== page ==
With the import tariffs announcement, there is concern of inflation in sectors that use steel and aluminum. In addition, several of our clients have seen cost increases in other commodities. Talk of inflation typically translates into panic. Here’s how we suggest you prepare for what’s coming...
It’s a common knee-jerk reaction for salespeople to focus on increasing volume by offering discounts on every sale – even if it means sacrificing margins. One way to mitigate the risk of excessive discounting is to establish a pricing system that balances volume incentives with well-defined boundaries that sales staff must operate within.
Ideally, in an effective pricing system, the framework should provide guidance for as many as 80 percent of sales. This guidance should consider a comprehensive range of factors, including the type and size of the customer, the market and the nature of the opportunity. The direction should be clear and unequivocal, providing sales staff with “guardrails” that establish minimum and maximum prices or margins. Sales staff can bounce between these guardrails as appropriate, but they should not be allowed to go above or below the established boundaries.
As mentioned in a recent blog post, getting your organization ready for raw material inflation includes preparing your sales team for price increase conversations with customers. It’s a skill that needs practice and developing backup strategies in case of pushback is a key component to your sales training plan.
Need help? You can use our Negotiation Tactics Infographic as a starting point.
Achieving significant pricing gains can feel like a long, hard-fought battle. This makes it all the more satisfying when the numbers start to roll in, validating your efforts and proving without a doubt that profitability is attainable.
The thought of losing those gains may keep you up at night. What safeguards can you put in place to protect the gains you’ve achieved and prevent your company from sliding back into past poor pricing habits?
It all starts with building a confident sales force.
In many cases, we see sales teams compensated based on the volume they bring in without much focus on pricing. Contrastly, pricing teams are compensated based on improved margins. This creates a natural tension.
So how can your organization improve alignment between pricing and sales teams to ensure business goals are met? Lots of our clients have had similar concerns, so here, we answer frequently asked questions to bring your pricing and sales teams together working toward improved profits and overall success.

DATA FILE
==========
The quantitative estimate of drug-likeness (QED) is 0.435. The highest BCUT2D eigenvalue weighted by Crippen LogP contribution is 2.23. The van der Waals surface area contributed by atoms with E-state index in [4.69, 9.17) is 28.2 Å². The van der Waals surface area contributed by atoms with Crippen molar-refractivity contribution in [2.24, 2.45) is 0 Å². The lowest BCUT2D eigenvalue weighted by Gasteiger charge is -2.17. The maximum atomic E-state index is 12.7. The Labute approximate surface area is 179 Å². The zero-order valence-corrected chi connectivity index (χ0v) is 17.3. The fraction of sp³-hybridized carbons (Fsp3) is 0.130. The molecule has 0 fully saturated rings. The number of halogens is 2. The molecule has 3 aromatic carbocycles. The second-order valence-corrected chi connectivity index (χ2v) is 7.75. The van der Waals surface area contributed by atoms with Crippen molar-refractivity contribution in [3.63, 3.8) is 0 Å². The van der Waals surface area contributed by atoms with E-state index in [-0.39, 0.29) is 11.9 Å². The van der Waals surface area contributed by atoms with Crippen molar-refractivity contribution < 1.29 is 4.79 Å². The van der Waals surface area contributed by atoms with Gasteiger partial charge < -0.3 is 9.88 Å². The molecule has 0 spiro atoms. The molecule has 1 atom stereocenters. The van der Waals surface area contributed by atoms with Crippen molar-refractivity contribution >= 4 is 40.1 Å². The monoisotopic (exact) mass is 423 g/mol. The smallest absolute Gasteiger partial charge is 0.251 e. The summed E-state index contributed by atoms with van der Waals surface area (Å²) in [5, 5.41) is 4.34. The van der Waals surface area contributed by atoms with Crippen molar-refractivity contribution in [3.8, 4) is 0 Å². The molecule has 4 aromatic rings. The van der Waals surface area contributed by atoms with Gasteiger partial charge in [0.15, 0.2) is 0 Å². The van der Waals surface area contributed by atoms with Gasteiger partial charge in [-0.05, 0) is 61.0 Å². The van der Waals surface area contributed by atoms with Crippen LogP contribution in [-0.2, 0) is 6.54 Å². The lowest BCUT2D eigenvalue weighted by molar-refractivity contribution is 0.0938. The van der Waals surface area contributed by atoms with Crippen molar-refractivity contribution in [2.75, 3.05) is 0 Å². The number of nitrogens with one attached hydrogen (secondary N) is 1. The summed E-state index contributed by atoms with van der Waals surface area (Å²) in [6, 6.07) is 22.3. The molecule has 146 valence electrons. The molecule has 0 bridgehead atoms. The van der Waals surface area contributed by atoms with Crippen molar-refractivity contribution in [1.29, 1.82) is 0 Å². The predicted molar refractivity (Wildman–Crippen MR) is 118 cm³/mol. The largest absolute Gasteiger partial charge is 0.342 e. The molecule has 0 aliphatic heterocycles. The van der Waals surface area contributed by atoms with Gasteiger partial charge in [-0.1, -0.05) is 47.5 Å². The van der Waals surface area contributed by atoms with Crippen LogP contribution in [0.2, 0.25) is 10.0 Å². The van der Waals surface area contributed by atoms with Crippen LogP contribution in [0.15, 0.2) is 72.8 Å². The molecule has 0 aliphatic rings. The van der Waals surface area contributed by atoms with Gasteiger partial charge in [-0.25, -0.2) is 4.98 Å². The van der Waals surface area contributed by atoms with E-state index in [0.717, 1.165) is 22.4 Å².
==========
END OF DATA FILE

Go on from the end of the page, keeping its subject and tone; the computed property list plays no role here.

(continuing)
Does this sound familiar? A new customer promised they would place a $30,000 order, but only at an average price per unit of $0.16. The sales rep ran the requested price through their internal process, and because $0.16 was above the required 20 percent margin, the sales rep approved the discount. End of consideration.
But here’s where the story gets interesting. After looking at the average price points for the top 20 customers of this product, the pricing manager determined that significantly bigger customers – with purchase volumes in excess of $100,000 – were paying $0.18 to $0.22 per unit on average. In fact, the third largest customer, at $468,000 in volume, was paying a $0.22 average sale price.
What was the justification for the lower price for the smaller customer – other than the fact that the customer simply asked for it?
When a company initiates a price increase, it’s common to fear pushback from the sales team. That pushback, however, can be overcome when you consider that pricing and commercial teams share a common goal: profitability. Most sales strategies are designed to drive more revenue and margin. Raising prices is, in fact, a driver for both outcomes.
When price changes are executed well, sales reps can actually make more money with less effort. The initial pushback from sales, however, can derail your best efforts. Here, we review three challenges associated with getting sales teams fired up about pricing and strategies to overcome them.
After months of analyzing data, determining pricing segmentation and structuring a process for quoting prices, there is one thing that can make or break all your efforts (and your potential profits): your sales team.
This post was originally published on the HubSpot Sales blog.
The sales team at any organization has the power to directly impact the company’s bottom line. Depending on how much your team sells and how often, profits will likely follow suit. But the truth is, the way your sales team is compensated may affect your bottom line just as much.
Unfortunately, there is no perfect compensation plan. There will be pros and cons to any setup, and there will always be unintended consequences. The key is to find the right balance between controlling the downsides while still reaping the positive effects.
Here we take a look at several sales compensation plan possibilities, the behavior they incentivize from your sales team, the impact on the bottom line and, finally, how to make the most of them.
This post originally appeared on Inc.com
Want to make more profit? Just sell more, right? Well, you know it's not that easy. In fact, there's been some dire economic news lately, the gist of which says sales are down across most industries. In the face of falling retail sales and low expectations for a swift recovery, what are the chances your company will be the one to defy the odds and triumph with a record sales season?
You might very well be that exception to the rule. But if you're not, that's OK too--there are other options. Here are the three quick ways to increase your profits without making more sales.